• A well stocked pantry is thing of beauty and also a must-have. Mine has shrunk considerably over the past year, as soon as the small mountain goat that lives in my house discovered it and I was forced to sacrifice proper function of the bottom two shelves or spend every day of the rest of my life packing the items back onto them many, many times... I look forward to being able to use them again one day. 
  • I like to buy proteins in bulk and freeze them. I always have a bag of frozen shrimp in the freezer as well as two-person portions of salmon. You can even find organic chicken breasts in little vacuumed 2-packs now, easily plucked out and thawed when you need them. Do it yourself or pay someone else for the convenience, but having these basic elements on hand will make your life much easier.
  • Most importantly, you're going to need to learn to cook and to like it. There's just no way around that for the way I do this. But you don't need to slave for hours; you can control exactly how onerous it is with the menus you select. You're the boss of you. But don't force yourself to make some new complicated recipe every night; that's not what it's about. When I'm trying a new recipe or making something I know is more time-consuming, I make sure the other components are simple or familiar.

Here's how I do it. It's going to seem pretty involved, but after doing it a couple of times, it'll flow naturally and really minimize your work during the week AND your food waste. You may find doing the steps in a different order works better for you; it's best to jump around between them a bit.

1. Divide a sheet of paper into three columns. Forgotten what paper is? Just write three headers in your iPhone notes. Produce, meat/dairy, and grocery. I generally do about 4 or 5 days at a time to minimize potential waste and accommodate "I just don't feel like eating that" nights. Half way down the page, write "To use", and below that, write "Meals". Like this.

2. Start with what you know you want to make. What Facebook video post did you come across and want to try this week? What old favorites have been requested? Write all the ingredients you need in the appropriate column, and write the meals (or components) at the bottom of the page. Let's say I want to make a pot roast in the crock pot because I know I have a busy day on Monday (and this will make leftovers for my husband to take to work for lunch, something I always plan for and encourage you to do as well), and I want to try that stuffed pepper recipe my cousin's mother-in-law's dog posted. Write these under Meals.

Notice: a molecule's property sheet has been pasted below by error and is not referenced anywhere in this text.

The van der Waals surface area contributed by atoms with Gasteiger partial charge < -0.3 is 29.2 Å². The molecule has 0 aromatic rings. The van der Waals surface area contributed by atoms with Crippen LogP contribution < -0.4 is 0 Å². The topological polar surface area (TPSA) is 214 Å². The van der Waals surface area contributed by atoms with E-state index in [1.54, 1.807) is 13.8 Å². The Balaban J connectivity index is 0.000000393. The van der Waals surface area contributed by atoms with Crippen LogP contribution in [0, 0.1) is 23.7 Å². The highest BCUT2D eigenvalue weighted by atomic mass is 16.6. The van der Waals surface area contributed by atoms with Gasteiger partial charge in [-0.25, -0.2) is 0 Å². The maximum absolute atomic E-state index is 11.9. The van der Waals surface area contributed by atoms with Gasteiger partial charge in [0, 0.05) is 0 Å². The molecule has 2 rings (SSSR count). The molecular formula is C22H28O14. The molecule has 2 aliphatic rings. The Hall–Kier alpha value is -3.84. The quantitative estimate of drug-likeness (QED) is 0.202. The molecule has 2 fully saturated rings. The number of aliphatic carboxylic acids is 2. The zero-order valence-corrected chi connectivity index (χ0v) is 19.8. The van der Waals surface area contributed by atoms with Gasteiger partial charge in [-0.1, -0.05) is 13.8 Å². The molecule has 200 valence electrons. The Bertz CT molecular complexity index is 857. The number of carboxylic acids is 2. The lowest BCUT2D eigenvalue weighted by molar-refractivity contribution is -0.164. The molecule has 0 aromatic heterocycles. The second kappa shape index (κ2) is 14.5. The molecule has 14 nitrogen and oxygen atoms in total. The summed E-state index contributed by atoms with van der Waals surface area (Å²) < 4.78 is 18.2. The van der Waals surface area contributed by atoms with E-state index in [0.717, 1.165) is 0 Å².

3. What is currently in the fridge, especially what is most perishable or nearing expiration? Write these under To Use. Now, how can you use them? Let's say I have bell peppers, a bunch of green beans, a few ripe tomatoes on the counter, and half a tub of feta in the fridge. Ok, green beans can go with the pot roast. The peppers will be stuffed. I'll throw a tomato in with the pot roast, but I'll still have a few to use. I'll make my favorite chickpea salad with the feta. Do I have everything I need for that? The salad needs a cucumber. Check the others, and add anything missing to the appropriate column on the list. Cross out everything you've successfully "used" up.

4. What's in season? This is best started Saturday morning at the farmers market; with your recipes from step 1 in mind, buy everything you can find for those recipes as well as whatever else looks good to you that week. Don't go nuts; if you overbuy, it'll end up in the garbage. Talk to your farmer (me!) about what will still be producing next week and what's on the way out, so you can choose wisely what you should get this week. Add these under To Use. Let's say I picked up a few monster zucchinis from my neighbor Highway 19 produce at the McKinney Farmers Market as well as a pain au levain from Village Baking Co. Then plan how to use them; I'm on a spiralizing kick, so I'll zoodle up the zucchini and I dunno, probably have tomato and mayo toast with most of the pain au levain and garlic bread up the rest. That'll actually go nicely with the zoodles.